Okay before we go any further does anybody else remember when Star Trek novels used to give those cute little Historians notes at the start where they’d say roughly when it was set in relation to like big landmark episodes or movies.
Well this is 2372, when Kirk was turning his own death into a fighting chance for millions, Picard was facing down his own worst fear as it tried to stop the federation before it ever began and Janeway was forced to unite a crew and face an impossible trek through the stars. A year when Captain Michael Owens was getting a bit upset at being called a daddy’s boy. This is…………………………………….
Okay that was a slight lie, it’s actually 2366, the poor little rich boy is only a lieutenant commander, and his brother is figuring out how to revolutionise travel between planets; whilst Michael gets moody with his ex. Not that Dr Matty Owens is working on this project solo of course aided by a genius in several science fields; one Doctor Frobisher, a man not all he appears to be.
Things don’t quite as planned however when it comes to light that while this new fangled teleporter may get it’s target to a planet several light years away it may have the inverse effect of killing everything on said planet when it does so. Seen as how it is a bit of a faux pas to wipe out a civilisation upon your arrival Michael decides to shut them down. Frobisher doesn’t take this set back very well.
We then cut to six years later where he finally got that starship for Christmas he always wanted and now in command of the Nebula class U.S.S Eagle, Owens has surrounded himself with, well maybe not the best and brightest; but at least the competent and cheery. They are just celebrating their one year anniversary with a massive booze filled blow out when they get word that they are being given a special mission from the man upstairs. By which I mean the captains Dad. A virus has broken out on a small border world and they are tasked with taking the vaccine and its handlers there immediately. The handlers being an almost all Vulcan party and Adrmial Owens himself.
Now typically the two would sulk, argue occasionally, beat each other up and come to some kind of mutual understanding and walk away a better man with a stronger bond. Unfortunately the Anbo-jyutsu court is fully booked so the two are stuck hating each other for the remainder of the trip.
Also the Vulcan science officers fiancé is part of the delegation as is her boyfriend which is just as awkward for Vulcans as it would be for you or me. Granted it gets worse for both the fiancé and said boyfriend when she starts shacking up with the half Romulan tactical officer; that’s when it gets really awkward. The fact that she is one of those Vulcans, who apparently exist, who don’t hide their feelings behind layers upon layers of pent up stoicism and logic probably doesn’t help.
With all this going on it’s no wonder that the only one free to notice something fishy might be going on is the ships doctor who is forced to turn spy to get to the bottom of this mystery. Calling old favours, pulling people in under false pretences all the while trying to be something they aren’t and saving her precious baby turtles. But then again playing secret agent seems to be something covered in Starfleet medical training so maybe I shouldn’t be complaining.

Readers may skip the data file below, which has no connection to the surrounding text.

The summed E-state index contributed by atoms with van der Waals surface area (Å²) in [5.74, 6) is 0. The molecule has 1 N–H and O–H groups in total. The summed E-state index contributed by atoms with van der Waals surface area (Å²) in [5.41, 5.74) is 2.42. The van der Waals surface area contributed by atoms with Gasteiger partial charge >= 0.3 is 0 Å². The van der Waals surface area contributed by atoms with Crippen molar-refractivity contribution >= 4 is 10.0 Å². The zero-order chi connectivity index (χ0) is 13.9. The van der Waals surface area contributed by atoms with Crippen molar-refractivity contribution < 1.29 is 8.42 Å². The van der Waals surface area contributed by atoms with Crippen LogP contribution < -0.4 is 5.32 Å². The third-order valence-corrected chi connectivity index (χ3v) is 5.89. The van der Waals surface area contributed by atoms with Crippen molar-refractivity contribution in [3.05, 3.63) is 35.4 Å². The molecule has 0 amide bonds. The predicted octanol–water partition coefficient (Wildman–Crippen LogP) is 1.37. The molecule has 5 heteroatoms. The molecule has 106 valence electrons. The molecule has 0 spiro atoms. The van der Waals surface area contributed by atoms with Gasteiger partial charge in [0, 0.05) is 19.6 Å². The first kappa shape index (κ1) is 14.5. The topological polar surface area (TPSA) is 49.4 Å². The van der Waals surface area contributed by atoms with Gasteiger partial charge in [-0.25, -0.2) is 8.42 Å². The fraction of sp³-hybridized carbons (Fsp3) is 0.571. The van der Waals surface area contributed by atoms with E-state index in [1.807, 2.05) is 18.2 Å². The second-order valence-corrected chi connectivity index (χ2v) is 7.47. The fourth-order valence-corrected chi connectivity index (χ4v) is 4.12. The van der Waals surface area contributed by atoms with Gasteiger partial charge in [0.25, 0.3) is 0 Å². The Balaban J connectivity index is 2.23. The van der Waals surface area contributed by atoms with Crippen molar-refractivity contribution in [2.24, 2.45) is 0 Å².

Okay so I’ve given this book a slightly hard time, I guess, and truth be told my “complaints” don’t stop there so before I go any further I should tell you if it’s a thumbs up or a thumbs down and without a word of a lie I’ve got to give it a decent thumbs up from me. Sure there are a few typos lurking in each chapter ready to jump out like a cloaked Jem’Hadar ready to earn it’s life in victory. But I would say that the main bug bear with the first Star Eagle adventure is that it doesn’t feel much like the pilot. I mean Picard met a god, Kirks best mate became a god, Sisko taught gods how to play baseball and Janeway got kidnapped by a god.
I guess what I’m saying is it needs more deities.
But seriously because the crew has already been together a year they are pretty well gelled by now, sure the Romulan and Vulcan butt heads a bit but it never feels like anything too major because although they have been avoiding each other we’ve never even met them before so we kind of have to just take it as read. The chief engineer is missing, presumed drunk and there isn’t so much a focus on the threat to planets or peace so much as the captain and his “soul”. Not that this makes it a bad episode, it just feels like a decent episode three, or four; of season three onward.
Though having said that maybe that’s even better. After all no series outside or TOS hit the ground running and they each needed to let the crew adjust and figure things out before they could tell good trek and if that’s the case here I can hardly complain about them missing the usual “year one” gumph.
Now this isn’t for everyone and I would argue that it is in fact only for those missing classic Trek. There’s no captains on motorcycles here, Just late show TNG with a dash of Deep Space Nine. Which is fine by me.
After all it could be Enterprise with a dash of Voyager.
But for those after late TNG with a dash of DS9 then look no further. I’m not going to claim this is the best Star Trek novel I’ve read, not by a long shot but it is also far from the worst and when I say that I’m not on about cheap fanfics found on the dark web where Kirk got left alone with that Gorn for a little too long. No I’m talking paper and pulp actual novels that somebody had the audacity to charge money for. It’s a promising start, not least for missing out a lot of the traps Trek fic seemed to have back in my day. No experimental super advanced starships, mary sue captains and relatives of all the authors favourite characters. Just a solid old fashioned ship, a decent very human seeming crew and a lot of potential.
Check them out for free at StarEagle Adventures